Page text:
Hurricane Idalia is not expected to significantly impact catastrophe bonds, with a shift in its forecast track north and further away from Tampa having lowered the modelled expected loss outcome for the storm, according to specialist asset manager Plenum Investments.
Plenum Investments did say that expected losses look to be marginal and that as of yesterday the suggestion was for a 0.4% impact to its catastrophe bond funds, but today, as the forecast track for hurricane Idalia has moved further towards Florida’s Big Bend, the expected impact to the Plenum cat bond funds looks even lower.
The investment manager explained, “Florida’s Big Bend area is only lightly populated, and the track forecast momentarily places the densely populated Tampa Bay area and Tallahassee outside of the cone of uncertainty. Idalia is forecast to move over Jacksonville but will have traversed Florida and hence weakened before reaching Jacksonville.
“It is worthwhile comparing Idalia to hurricane Ian, which devastated parts of western Florida last year and caused severe price reactions of exposed cat bonds around landfall. In comparison, Idalia is a smaller, weaker storm and is likely to affect a less densely populated area of Florida.
“Initial modelling indicates that expected losses should be marginal. Based on yesterday’s forecasts that placed the track closer to Tampa, expected losses on our funds are less than 0.4%.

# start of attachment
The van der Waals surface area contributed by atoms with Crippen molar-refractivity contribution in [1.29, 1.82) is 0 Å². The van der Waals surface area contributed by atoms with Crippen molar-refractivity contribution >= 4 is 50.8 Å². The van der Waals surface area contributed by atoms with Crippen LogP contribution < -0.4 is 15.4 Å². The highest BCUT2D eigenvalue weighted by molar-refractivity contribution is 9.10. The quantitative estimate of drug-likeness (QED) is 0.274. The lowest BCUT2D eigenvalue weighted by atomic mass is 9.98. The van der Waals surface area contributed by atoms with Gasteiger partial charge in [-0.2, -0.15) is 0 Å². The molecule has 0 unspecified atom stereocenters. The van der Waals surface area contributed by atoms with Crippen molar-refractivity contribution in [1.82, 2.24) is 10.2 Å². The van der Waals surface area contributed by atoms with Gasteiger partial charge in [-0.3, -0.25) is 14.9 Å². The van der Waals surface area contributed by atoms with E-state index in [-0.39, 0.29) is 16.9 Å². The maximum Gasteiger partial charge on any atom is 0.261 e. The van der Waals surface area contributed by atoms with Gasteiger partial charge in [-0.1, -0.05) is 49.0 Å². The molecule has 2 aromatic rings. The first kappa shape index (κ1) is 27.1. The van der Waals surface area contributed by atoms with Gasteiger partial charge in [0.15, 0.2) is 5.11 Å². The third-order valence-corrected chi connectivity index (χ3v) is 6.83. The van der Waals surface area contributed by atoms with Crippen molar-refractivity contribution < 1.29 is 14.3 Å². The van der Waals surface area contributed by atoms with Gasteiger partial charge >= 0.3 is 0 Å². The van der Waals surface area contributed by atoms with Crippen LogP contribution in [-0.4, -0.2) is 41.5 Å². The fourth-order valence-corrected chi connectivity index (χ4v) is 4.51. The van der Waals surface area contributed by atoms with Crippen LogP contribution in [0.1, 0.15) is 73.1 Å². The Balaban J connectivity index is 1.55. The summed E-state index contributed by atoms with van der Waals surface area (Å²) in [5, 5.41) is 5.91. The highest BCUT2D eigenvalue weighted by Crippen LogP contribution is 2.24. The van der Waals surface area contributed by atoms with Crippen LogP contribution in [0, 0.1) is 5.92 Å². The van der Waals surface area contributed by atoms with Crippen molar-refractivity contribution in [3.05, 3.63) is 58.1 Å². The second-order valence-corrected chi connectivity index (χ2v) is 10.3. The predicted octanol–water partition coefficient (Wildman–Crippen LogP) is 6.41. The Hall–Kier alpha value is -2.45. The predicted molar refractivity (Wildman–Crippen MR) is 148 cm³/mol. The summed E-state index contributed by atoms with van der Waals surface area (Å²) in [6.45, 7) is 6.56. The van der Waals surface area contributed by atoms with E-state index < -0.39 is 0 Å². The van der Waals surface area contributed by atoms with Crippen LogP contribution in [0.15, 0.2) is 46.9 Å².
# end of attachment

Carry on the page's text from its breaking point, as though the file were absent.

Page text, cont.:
“As the track forecast has moved the storm now slightly further north, less interaction with densely populated areas is likely.
“We therefore anticipate only moderate market reactions for the storm and marginal if any losses to a limited number of cat bonds.”
Catastrophe bond market transactions, like contracts in reinsurance and also other insurance-linked securities (ILS), have moved up the risk tower over the last couple of years, with higher attachment points making them a little more risk remote and better protected from smaller industry losses.
Even hurricane Ian, from September 2022, with its near $50 billion industry insured losses, did not cause particularly significant cat bond actual losses, although it did drive a significant market correction immediately after its landfall of roughly 10%.
Hurricane Idalia, given the location of the Florida Gulf Coast it is heading for, is not expected to have as much of an effect on secondary market pricing of catastrophe bonds, it seems.
While the actual and realised loss potential, to cat bonds, appears relatively small, as confirmed by Plenum Investments.
Plenum does caution that aggregate catastrophe bonds do need watching.
Saying, “As usual, also smaller events may lead to a further erosion of annual aggregate structures which have been eroded from previous events. We are significantly underweight such aggregate CAT Bonds.”
Plenum also notes that there is still some uncertainty surrounding the forecasts for hurricane Idalia, adding, “There is still uncertainty in the track and intensity forecast and we will follow up with updated information if warranted.”
Track storm or hurricane Idalia and the entire 2023 Atlantic tropical storm and hurricane season on our dedicated page and we’ll update you as new information emerges.